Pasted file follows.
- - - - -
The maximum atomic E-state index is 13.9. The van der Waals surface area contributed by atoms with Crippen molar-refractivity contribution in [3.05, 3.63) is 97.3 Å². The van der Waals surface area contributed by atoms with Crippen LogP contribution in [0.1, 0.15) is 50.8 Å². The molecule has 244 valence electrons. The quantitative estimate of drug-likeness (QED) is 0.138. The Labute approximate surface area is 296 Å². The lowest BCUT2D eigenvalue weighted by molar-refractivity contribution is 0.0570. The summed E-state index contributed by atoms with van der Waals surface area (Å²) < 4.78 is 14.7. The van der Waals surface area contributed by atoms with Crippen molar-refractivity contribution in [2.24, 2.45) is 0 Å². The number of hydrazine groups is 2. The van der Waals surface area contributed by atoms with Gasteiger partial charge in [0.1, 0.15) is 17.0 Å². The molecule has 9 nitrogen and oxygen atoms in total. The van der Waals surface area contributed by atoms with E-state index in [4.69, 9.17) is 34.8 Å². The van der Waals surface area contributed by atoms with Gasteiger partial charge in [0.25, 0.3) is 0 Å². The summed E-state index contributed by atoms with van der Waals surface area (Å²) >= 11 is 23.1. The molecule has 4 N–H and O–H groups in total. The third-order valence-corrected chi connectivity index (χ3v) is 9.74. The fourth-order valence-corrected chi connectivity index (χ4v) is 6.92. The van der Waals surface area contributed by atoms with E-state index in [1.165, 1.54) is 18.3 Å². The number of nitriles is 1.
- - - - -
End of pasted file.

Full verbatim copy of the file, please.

The maximum atomic E-state index is 13.9. The van der Waals surface area contributed by atoms with Crippen molar-refractivity contribution in [3.05, 3.63) is 97.3 Å². The van der Waals surface area contributed by atoms with Crippen LogP contribution in [0.1, 0.15) is 50.8 Å². The molecule has 244 valence electrons. The quantitative estimate of drug-likeness (QED) is 0.138. The Labute approximate surface area is 296 Å². The lowest BCUT2D eigenvalue weighted by molar-refractivity contribution is 0.0570. The summed E-state index contributed by atoms with van der Waals surface area (Å²) < 4.78 is 14.7. The van der Waals surface area contributed by atoms with Crippen molar-refractivity contribution in [2.24, 2.45) is 0 Å². The number of hydrazine groups is 2. The van der Waals surface area contributed by atoms with Gasteiger partial charge in [0.1, 0.15) is 17.0 Å². The molecule has 9 nitrogen and oxygen atoms in total. The van der Waals surface area contributed by atoms with E-state index in [4.69, 9.17) is 34.8 Å². The van der Waals surface area contributed by atoms with Gasteiger partial charge in [0.25, 0.3) is 0 Å². The summed E-state index contributed by atoms with van der Waals surface area (Å²) >= 11 is 23.1. The molecule has 4 N–H and O–H groups in total. The third-order valence-corrected chi connectivity index (χ3v) is 9.74. The fourth-order valence-corrected chi connectivity index (χ4v) is 6.92. The van der Waals surface area contributed by atoms with E-state index in [1.165, 1.54) is 18.3 Å². The number of nitriles is 1.